It seems ironic that when we know that there are billions of pounds of unpaid tax and the computer system is worsening the situation, that the part of the civil service which brings in revenue is being cut even further. It clearly has been unable to do the job for the last five years (even 23% tax avoidance seems high) and this will worsen in the future. What is this going to mean to the average tax payer? Well, as anyone who has tried telephoning a UK tax office knows, you are very unlikely to have your phonecall answered. The woman in my house tried for 1 hour per day for 3 days without getting a reply. It is clear that many more of us will get the wrong amount of tax taken off us. Those people who work in a number of jobs or freelance and quite often get over-taxed as each employer charges you at the full rate, will probably never see their overpayments refunded.
Of course, in contrast to ordinary people, the government and their allies will be laughing. The Conservatives have always pushed to reduce tax levels, but it is clear now, that when that is not politically acceptable, they simply let their rich supporters not pay any tax at all or only the amount they wish to pay. Lord Ashcroft former treasurer of the Conservative Party, and David Rowland who was offered the post next but withdrew both went into tax exile or failed to pay taxes in the UK. Ashcroft saved £127 million in taxes by not being resident in the UK.
'The 'Guardian' quoting Robert Peston gives a wonderful illustration of how much Sir Philip Green, an advisor to the Coalition Government avoided paying on a single dividend in 2005: ' ...a tax saving to Sir Philip that has been estimated at £300m. That one dividend payment ... was equivalent to what 54,000 people on average earnings would earn in a year, would build around 10 secondary schools capable of educating some 13,000 young people, or, if paid in an unlikely column of pound coins, would tower 2,350 miles about the Earth's surface.' http://www.guardian.co.uk/commentisfree/2010/aug/14/public-spending-philip-green-editorial
Lord Laidlaw a big funder of the Conservative Party and because he was made a lord, a member of the House of Lords, part of the British parliament, stopped funding the party due to questions over the amount of tax he was paying. He is a resident of Monaco, not the UK. Of course, these four are only a miniscule fraction of the 6 million British tax exiles.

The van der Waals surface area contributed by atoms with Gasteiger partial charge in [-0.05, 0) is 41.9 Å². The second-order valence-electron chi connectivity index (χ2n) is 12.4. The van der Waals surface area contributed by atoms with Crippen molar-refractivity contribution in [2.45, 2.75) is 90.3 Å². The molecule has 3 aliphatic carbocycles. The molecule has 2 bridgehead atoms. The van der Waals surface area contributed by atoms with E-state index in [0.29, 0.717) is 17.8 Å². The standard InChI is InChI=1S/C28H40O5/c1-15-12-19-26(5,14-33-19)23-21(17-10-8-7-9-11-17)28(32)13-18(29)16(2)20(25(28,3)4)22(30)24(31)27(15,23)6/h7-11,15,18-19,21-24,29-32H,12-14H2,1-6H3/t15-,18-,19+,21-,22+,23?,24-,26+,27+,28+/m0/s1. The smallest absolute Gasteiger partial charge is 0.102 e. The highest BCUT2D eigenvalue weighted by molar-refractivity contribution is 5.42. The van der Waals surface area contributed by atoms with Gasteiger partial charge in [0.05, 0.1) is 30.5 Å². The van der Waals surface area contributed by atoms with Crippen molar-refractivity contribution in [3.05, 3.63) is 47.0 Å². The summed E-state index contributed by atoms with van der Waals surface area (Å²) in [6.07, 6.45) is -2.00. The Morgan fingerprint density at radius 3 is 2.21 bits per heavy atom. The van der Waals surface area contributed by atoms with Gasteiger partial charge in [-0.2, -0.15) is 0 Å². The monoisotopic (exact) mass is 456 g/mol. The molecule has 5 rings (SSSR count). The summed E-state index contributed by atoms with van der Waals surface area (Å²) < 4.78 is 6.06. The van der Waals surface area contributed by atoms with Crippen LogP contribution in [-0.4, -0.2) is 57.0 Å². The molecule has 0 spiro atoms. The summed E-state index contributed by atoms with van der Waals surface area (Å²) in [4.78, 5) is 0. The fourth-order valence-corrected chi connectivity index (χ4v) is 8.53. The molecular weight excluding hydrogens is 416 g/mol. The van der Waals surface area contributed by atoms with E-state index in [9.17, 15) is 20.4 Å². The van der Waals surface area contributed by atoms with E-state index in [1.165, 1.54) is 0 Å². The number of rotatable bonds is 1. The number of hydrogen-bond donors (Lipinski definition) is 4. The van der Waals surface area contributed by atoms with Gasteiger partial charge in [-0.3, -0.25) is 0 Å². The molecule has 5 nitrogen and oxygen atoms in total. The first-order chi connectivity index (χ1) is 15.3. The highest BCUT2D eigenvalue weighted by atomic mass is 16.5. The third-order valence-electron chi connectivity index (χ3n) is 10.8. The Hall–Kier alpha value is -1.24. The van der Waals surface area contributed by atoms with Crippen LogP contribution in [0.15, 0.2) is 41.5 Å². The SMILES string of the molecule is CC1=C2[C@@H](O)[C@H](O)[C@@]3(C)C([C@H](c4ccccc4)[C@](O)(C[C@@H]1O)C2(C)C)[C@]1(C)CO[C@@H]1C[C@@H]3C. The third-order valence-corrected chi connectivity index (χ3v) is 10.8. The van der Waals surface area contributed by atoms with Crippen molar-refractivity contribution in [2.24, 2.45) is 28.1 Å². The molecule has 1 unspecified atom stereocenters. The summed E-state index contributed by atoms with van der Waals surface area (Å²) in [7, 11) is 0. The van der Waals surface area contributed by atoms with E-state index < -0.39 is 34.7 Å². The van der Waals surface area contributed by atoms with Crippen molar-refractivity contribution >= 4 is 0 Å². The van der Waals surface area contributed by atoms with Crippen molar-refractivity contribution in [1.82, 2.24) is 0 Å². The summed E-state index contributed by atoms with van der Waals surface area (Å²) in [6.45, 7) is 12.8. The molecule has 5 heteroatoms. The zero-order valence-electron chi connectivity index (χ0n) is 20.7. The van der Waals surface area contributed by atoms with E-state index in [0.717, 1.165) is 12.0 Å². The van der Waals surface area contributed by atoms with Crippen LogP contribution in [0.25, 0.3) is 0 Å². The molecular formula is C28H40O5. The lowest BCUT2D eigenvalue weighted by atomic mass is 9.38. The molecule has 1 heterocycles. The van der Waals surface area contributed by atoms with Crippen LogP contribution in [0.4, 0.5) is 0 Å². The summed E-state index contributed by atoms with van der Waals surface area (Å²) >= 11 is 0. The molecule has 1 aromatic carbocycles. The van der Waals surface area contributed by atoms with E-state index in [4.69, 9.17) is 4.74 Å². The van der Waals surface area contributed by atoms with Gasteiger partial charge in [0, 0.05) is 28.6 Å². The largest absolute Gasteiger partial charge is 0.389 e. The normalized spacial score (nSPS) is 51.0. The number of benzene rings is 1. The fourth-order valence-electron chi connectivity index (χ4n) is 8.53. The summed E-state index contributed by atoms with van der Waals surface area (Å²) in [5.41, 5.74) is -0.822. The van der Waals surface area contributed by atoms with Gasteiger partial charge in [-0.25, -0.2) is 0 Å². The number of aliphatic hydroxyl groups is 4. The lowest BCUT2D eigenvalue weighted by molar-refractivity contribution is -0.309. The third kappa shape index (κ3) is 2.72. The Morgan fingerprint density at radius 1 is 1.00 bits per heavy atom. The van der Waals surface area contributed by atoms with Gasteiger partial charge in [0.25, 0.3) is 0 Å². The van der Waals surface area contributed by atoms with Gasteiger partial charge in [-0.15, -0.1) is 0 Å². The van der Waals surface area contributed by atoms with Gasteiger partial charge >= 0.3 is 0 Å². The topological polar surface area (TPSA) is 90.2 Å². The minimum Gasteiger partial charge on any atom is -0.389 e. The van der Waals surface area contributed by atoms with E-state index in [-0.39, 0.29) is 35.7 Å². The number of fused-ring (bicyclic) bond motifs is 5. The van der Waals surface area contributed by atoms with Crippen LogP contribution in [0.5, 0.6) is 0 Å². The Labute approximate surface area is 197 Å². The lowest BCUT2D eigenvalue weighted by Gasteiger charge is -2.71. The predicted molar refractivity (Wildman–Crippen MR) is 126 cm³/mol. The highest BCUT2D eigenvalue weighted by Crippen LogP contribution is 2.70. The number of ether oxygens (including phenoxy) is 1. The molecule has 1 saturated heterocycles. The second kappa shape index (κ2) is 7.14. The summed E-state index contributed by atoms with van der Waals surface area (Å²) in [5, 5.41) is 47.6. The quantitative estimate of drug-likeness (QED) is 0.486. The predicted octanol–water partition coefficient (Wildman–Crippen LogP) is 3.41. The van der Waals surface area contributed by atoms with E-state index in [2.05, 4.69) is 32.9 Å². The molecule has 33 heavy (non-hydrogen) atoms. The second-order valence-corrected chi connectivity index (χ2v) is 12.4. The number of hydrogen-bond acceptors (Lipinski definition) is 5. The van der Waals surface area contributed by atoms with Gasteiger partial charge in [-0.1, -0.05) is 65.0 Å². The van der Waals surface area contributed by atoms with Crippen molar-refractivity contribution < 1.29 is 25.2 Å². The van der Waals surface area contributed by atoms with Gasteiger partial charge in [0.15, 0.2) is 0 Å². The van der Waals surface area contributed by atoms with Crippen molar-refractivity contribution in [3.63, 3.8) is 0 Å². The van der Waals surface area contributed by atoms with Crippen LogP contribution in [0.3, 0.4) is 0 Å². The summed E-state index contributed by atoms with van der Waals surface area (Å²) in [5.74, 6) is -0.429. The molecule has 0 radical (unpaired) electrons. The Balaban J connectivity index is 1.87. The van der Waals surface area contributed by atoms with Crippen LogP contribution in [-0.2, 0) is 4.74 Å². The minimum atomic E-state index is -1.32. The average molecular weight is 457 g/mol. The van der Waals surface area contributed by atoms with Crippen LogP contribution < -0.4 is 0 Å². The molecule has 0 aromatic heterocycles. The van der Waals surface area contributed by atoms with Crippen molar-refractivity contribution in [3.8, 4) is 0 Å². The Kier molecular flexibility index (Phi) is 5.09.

These men are just the tip of the iceberg. I think as a sop to people like me, the government says it is going after 'offshore' accounts held by people who owe tax in the UK. Apparently British people have £125 billion in Swiss banks and in an agreement with Swiss authorities £3 billion of unpaid tax on such money will be repatriated; close to £1 billion is supposed to come back from Liechtenstein and another £1 billion from other tax havens around the world, though not the Cayman Islands which apparently has the largest amount of British money held overseas to avoid tax. Even with a larger, better funded HMRC these people have been getting away with massive tax avoidance. How much easier is it going to be for such people now that the HMRC is being shrunk further and its funding reduced? Of course, these people tend to be Conservative voters and particularly supportive of the hard-line New Right policies Cameron has adopted.
Thus, as with so much of the current government policies, the approach to the HMRC means that ordinary people will suffer more. We will get confused statements without explanation, may be under or over charged without our knowledge and then be asked for the money back or have to wait for years for our refund, if it ever comes. I believe I have paid £16,000 too much tax because of confusion over me selling my flat to buy a house (they assumed I owned more than one property at a time, which I never did, I have only owned one property and part of another in my life and never at the same time) but I have no hope that my query will ever be answered. In the meantime, those who have already saved millions in tax will find it even easier to avoid paying any tax and presumably will be freer to reward their friends in the Conservative Party and to spend their money on boosting the income of Monaco or Belize or some other tax haven rather than contributing to the ailing UK economy. Every week it seems there is just yet another area in which the ordinary people of the UK are rapidly and vigorously being shafted so that the privileged can benefit even more than before. Clearly I should set up an IT or software company specifically selling defective systems to government departments, that would keep me in work for 6-7 years and pay me millions even if I produce nothing that works.